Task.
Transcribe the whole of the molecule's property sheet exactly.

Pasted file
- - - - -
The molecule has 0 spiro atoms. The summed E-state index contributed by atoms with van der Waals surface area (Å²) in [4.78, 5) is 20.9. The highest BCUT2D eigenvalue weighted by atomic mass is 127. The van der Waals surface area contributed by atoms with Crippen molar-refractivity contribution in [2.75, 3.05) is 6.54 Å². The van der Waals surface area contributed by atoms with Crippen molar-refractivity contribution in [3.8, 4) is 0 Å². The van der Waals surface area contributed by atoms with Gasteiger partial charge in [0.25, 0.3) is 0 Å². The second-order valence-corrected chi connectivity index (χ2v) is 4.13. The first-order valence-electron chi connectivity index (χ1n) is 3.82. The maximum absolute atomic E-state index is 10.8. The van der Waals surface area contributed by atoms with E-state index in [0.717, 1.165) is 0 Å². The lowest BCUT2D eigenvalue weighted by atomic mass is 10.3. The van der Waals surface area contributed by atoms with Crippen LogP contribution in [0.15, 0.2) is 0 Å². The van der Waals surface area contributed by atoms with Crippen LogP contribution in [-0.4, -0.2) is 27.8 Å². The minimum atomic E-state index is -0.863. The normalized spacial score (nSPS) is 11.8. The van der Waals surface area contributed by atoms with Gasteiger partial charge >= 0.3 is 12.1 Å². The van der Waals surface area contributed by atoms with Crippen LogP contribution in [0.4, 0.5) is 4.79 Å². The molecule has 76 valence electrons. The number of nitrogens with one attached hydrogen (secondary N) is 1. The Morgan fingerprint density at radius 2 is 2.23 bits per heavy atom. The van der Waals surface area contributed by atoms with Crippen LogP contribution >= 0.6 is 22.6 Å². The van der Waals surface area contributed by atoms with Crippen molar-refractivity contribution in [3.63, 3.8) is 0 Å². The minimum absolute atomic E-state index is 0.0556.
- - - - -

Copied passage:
The molecule has 0 spiro atoms. The summed E-state index contributed by atoms with van der Waals surface area (Å²) in [4.78, 5) is 20.9. The highest BCUT2D eigenvalue weighted by atomic mass is 127. The van der Waals surface area contributed by atoms with Crippen molar-refractivity contribution in [2.75, 3.05) is 6.54 Å². The van der Waals surface area contributed by atoms with Crippen molar-refractivity contribution in [3.8, 4) is 0 Å². The van der Waals surface area contributed by atoms with Gasteiger partial charge in [0.25, 0.3) is 0 Å². The second-order valence-corrected chi connectivity index (χ2v) is 4.13. The first-order valence-electron chi connectivity index (χ1n) is 3.82. The maximum absolute atomic E-state index is 10.8. The van der Waals surface area contributed by atoms with E-state index in [0.717, 1.165) is 0 Å². The lowest BCUT2D eigenvalue weighted by atomic mass is 10.3. The van der Waals surface area contributed by atoms with Crippen LogP contribution in [0.15, 0.2) is 0 Å². The van der Waals surface area contributed by atoms with Crippen LogP contribution in [-0.4, -0.2) is 27.8 Å². The minimum atomic E-state index is -0.863. The normalized spacial score (nSPS) is 11.8. The van der Waals surface area contributed by atoms with Gasteiger partial charge >= 0.3 is 12.1 Å². The van der Waals surface area contributed by atoms with Crippen LogP contribution in [0.4, 0.5) is 4.79 Å². The molecule has 76 valence electrons. The number of nitrogens with one attached hydrogen (secondary N) is 1. The Morgan fingerprint density at radius 2 is 2.23 bits per heavy atom. The van der Waals surface area contributed by atoms with Crippen LogP contribution >= 0.6 is 22.6 Å². The van der Waals surface area contributed by atoms with Crippen molar-refractivity contribution in [3.63, 3.8) is 0 Å². The minimum absolute atomic E-state index is 0.0556.